As the great political economist Karl Polanyi famously argued in the 1940s, even the ostensibly freest markets require the extensive exercise of the coercive power of the state— to enforce contracts, to govern the formation of unions, to spell out the rights and obligations of corporations, to shape who has standing to bring legal actions, to define what constitutes an unacceptable conflict of interest, and on and on. The libertarian vision of a night-watchman state gently policing an unfettered free market is a philosophical conceit, not a description of reality…
Even the word ‘redistribution’ is symptomatic of the pervasive distortions in contemporary discussion. It suggests the refashioning of a natural order by meddling politicians, a departure from market rewards. But the treatment of the market as some pre-political state of nature is a fiction. Politicians are there at the creation, shaping the 'natural’ order and what the markets rewards. Beginning in the late 1970s they helped shape it so more and more of the rewards would go to the top.
Jacob S. Hacker and Paul Pierson, “Winner-Take-All Politics,” 2010, pgs. 55-56
Winner-Take-All Politics: how America's super-rich got so much richer
Paul Pierson and Jacob S. Hacker’s Winner-Take-All Politics
is a fascinating attempt to explain the broadening gap between the rich
and the poor in America. Starting with the orthodox economist’s view
that political action – laws, policies and regulation – are
insufficient to explain the enormous gains made by the richest Americans
and the falling away of the rest of the pack (especially the decline in
the fortunes of the middle- and upper-middle-classes), Piersen and
Hacker take a much closer look at the politics of wealth distribution.
What follows is a number-dense (but highly readable) fine-tooth-comb
examination of the policies that effect the wealth of the super-rich –
the 1% and higher whose share of America’s wealth has ballooned to
kleptocratic heights since the 1970s. In this close-up view, the authors
uncover the subtle (and not-so-subtle) ways in which Congress tilted
the playing field.
Mostly, this consists of creatively doing nothing: for example, not
pegging the minimum wage to inflation, but inflation-indexing the
alternative minimum tax (which means that the workforce whose labor
provides wealth to the nation’s CEOs take an inflationary pay-cut every
year, while the middle-class find their taxes creeping up as they enter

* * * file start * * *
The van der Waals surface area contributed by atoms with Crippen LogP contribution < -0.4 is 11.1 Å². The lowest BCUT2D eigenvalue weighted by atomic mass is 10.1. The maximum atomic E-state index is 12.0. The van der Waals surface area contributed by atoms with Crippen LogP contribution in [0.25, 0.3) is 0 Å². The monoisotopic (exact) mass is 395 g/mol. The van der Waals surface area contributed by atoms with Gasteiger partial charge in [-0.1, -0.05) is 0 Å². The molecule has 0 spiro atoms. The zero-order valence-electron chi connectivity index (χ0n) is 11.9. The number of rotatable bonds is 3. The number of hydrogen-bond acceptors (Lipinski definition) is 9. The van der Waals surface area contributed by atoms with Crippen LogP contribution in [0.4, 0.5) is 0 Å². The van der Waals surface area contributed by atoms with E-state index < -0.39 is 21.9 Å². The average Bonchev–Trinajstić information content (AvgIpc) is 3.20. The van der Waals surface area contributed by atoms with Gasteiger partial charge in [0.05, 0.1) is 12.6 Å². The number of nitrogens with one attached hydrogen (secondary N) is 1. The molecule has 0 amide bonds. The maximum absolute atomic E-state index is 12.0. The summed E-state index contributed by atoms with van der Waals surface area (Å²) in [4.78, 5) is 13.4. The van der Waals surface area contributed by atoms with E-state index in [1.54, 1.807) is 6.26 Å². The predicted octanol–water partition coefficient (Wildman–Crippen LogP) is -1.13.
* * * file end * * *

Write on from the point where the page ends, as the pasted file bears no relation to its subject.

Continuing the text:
the AMT bracket thanks to inflation). Or, more simply, not passing new
regulations to account for newly discovered tax loopholes such as the
one that allows billionaire hedge-fund managers to pay a mere 15% tax (a
lower rate than that paid by their janitors) or the notorious Silicon
Valley stock-option dodge.
Of course, there’s also active measures that Congress can take to widen
the rich/poor gap: starving the IRS, or “rationalizing” the Alternative
Minimum Tax such that the middle classes (and the merely wealthy) are
taxed at a higher rate to pay for tax-cuts to pay for the hyper-rich.
Piersen and Hacker don’t just look at what rules (or lack thereof)
changed America’s finances. They also want to know how the politics of
America changed to make strategic inaction and action possible – and
here their account is every bit as compelling as in their economic
analysis. They trace the shift in American politics to the rise of
TV-based election campaigning, which favors parties who have money for
expensive media campaigns (and hence those who have access to corporate
donations) over parties who can mobilize doorbell ringers (e.g. parties
with the support of organized labor).
This shift is the first in a series of dominoes whose fall Piersen and
Hacker detail, shifts such as the rise of an activist,
super-conservative Republican party, the changes in organized
evangelical protestantism, the growth of the astroturf industry and so
on. For the authors, “it’s the economy, stupid!” is incomplete – “it’s
the economy and politics, stupid!”
This is one of those books that feels like it made me smarter, like it connected things I didn’t connect before.